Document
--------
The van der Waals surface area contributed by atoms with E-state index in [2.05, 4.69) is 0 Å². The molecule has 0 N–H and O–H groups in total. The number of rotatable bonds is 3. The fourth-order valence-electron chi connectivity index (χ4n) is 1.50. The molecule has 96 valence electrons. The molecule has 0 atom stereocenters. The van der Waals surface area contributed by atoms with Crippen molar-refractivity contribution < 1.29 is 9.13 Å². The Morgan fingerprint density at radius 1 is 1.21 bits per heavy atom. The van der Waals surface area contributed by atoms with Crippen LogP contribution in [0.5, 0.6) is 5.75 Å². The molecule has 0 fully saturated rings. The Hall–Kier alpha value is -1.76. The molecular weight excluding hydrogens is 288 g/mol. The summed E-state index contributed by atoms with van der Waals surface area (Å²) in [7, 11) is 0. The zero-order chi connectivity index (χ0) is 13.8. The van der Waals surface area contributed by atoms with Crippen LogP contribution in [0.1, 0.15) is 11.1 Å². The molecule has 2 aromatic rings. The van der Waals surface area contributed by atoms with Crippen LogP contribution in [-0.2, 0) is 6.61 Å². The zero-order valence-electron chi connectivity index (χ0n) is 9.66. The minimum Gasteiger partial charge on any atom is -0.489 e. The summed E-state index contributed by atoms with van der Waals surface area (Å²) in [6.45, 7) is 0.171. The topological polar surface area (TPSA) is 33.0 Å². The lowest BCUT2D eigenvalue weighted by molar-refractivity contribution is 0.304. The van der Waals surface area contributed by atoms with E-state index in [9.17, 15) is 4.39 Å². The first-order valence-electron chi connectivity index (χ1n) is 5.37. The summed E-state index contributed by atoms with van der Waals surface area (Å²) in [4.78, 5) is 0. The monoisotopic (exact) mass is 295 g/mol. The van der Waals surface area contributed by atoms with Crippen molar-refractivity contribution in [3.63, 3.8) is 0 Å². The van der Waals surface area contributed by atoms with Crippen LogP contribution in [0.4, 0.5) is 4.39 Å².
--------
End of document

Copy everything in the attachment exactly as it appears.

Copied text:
The van der Waals surface area contributed by atoms with E-state index in [2.05, 4.69) is 0 Å². The molecule has 0 N–H and O–H groups in total. The number of rotatable bonds is 3. The fourth-order valence-electron chi connectivity index (χ4n) is 1.50. The molecule has 96 valence electrons. The molecule has 0 atom stereocenters. The van der Waals surface area contributed by atoms with Crippen molar-refractivity contribution < 1.29 is 9.13 Å². The Morgan fingerprint density at radius 1 is 1.21 bits per heavy atom. The van der Waals surface area contributed by atoms with Crippen LogP contribution in [0.5, 0.6) is 5.75 Å². The molecule has 0 fully saturated rings. The Hall–Kier alpha value is -1.76. The molecular weight excluding hydrogens is 288 g/mol. The summed E-state index contributed by atoms with van der Waals surface area (Å²) in [7, 11) is 0. The zero-order chi connectivity index (χ0) is 13.8. The van der Waals surface area contributed by atoms with Crippen LogP contribution in [0.1, 0.15) is 11.1 Å². The molecule has 2 aromatic rings. The van der Waals surface area contributed by atoms with Crippen LogP contribution in [-0.2, 0) is 6.61 Å². The zero-order valence-electron chi connectivity index (χ0n) is 9.66. The minimum Gasteiger partial charge on any atom is -0.489 e. The summed E-state index contributed by atoms with van der Waals surface area (Å²) in [6.45, 7) is 0.171. The topological polar surface area (TPSA) is 33.0 Å². The lowest BCUT2D eigenvalue weighted by molar-refractivity contribution is 0.304. The van der Waals surface area contributed by atoms with E-state index in [9.17, 15) is 4.39 Å². The first-order valence-electron chi connectivity index (χ1n) is 5.37. The summed E-state index contributed by atoms with van der Waals surface area (Å²) in [4.78, 5) is 0. The monoisotopic (exact) mass is 295 g/mol. The van der Waals surface area contributed by atoms with Crippen molar-refractivity contribution in [3.63, 3.8) is 0 Å². The van der Waals surface area contributed by atoms with Crippen LogP contribution in [0.4, 0.5) is 4.39 Å².